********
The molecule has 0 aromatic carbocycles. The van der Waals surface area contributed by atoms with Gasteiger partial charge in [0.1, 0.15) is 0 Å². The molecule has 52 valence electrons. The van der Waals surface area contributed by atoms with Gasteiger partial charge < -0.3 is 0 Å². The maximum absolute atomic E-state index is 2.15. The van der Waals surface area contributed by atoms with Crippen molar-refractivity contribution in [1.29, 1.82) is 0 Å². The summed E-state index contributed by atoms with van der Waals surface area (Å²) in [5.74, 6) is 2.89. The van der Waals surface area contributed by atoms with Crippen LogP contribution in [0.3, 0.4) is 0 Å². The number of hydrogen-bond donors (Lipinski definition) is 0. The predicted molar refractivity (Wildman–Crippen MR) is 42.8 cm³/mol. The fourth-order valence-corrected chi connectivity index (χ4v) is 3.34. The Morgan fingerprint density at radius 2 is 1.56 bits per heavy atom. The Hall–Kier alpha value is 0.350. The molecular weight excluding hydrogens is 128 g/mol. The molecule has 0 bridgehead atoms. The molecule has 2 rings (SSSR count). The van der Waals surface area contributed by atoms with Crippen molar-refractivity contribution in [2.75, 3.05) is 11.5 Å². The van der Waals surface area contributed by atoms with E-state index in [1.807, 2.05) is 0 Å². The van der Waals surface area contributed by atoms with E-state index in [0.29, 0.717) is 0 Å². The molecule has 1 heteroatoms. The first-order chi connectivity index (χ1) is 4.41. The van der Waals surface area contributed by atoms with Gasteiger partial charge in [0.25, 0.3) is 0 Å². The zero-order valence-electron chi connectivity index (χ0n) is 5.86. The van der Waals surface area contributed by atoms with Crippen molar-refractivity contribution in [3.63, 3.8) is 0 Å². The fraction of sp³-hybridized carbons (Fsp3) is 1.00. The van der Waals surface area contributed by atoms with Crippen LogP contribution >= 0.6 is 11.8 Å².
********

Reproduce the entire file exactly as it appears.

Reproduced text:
The molecule has 0 aromatic carbocycles. The van der Waals surface area contributed by atoms with Gasteiger partial charge in [0.1, 0.15) is 0 Å². The molecule has 52 valence electrons. The van der Waals surface area contributed by atoms with Gasteiger partial charge < -0.3 is 0 Å². The maximum absolute atomic E-state index is 2.15. The van der Waals surface area contributed by atoms with Crippen molar-refractivity contribution in [1.29, 1.82) is 0 Å². The summed E-state index contributed by atoms with van der Waals surface area (Å²) in [5.74, 6) is 2.89. The van der Waals surface area contributed by atoms with Crippen LogP contribution in [0.3, 0.4) is 0 Å². The number of hydrogen-bond donors (Lipinski definition) is 0. The predicted molar refractivity (Wildman–Crippen MR) is 42.8 cm³/mol. The fourth-order valence-corrected chi connectivity index (χ4v) is 3.34. The Morgan fingerprint density at radius 2 is 1.56 bits per heavy atom. The Hall–Kier alpha value is 0.350. The molecular weight excluding hydrogens is 128 g/mol. The molecule has 0 bridgehead atoms. The molecule has 2 rings (SSSR count). The van der Waals surface area contributed by atoms with Crippen molar-refractivity contribution in [2.75, 3.05) is 11.5 Å². The van der Waals surface area contributed by atoms with E-state index in [1.807, 2.05) is 0 Å². The van der Waals surface area contributed by atoms with E-state index in [0.29, 0.717) is 0 Å². The molecule has 1 heteroatoms. The first-order chi connectivity index (χ1) is 4.41. The van der Waals surface area contributed by atoms with Gasteiger partial charge in [0.25, 0.3) is 0 Å². The zero-order valence-electron chi connectivity index (χ0n) is 5.86. The van der Waals surface area contributed by atoms with Crippen molar-refractivity contribution in [3.63, 3.8) is 0 Å². The fraction of sp³-hybridized carbons (Fsp3) is 1.00. The van der Waals surface area contributed by atoms with Crippen LogP contribution >= 0.6 is 11.8 Å².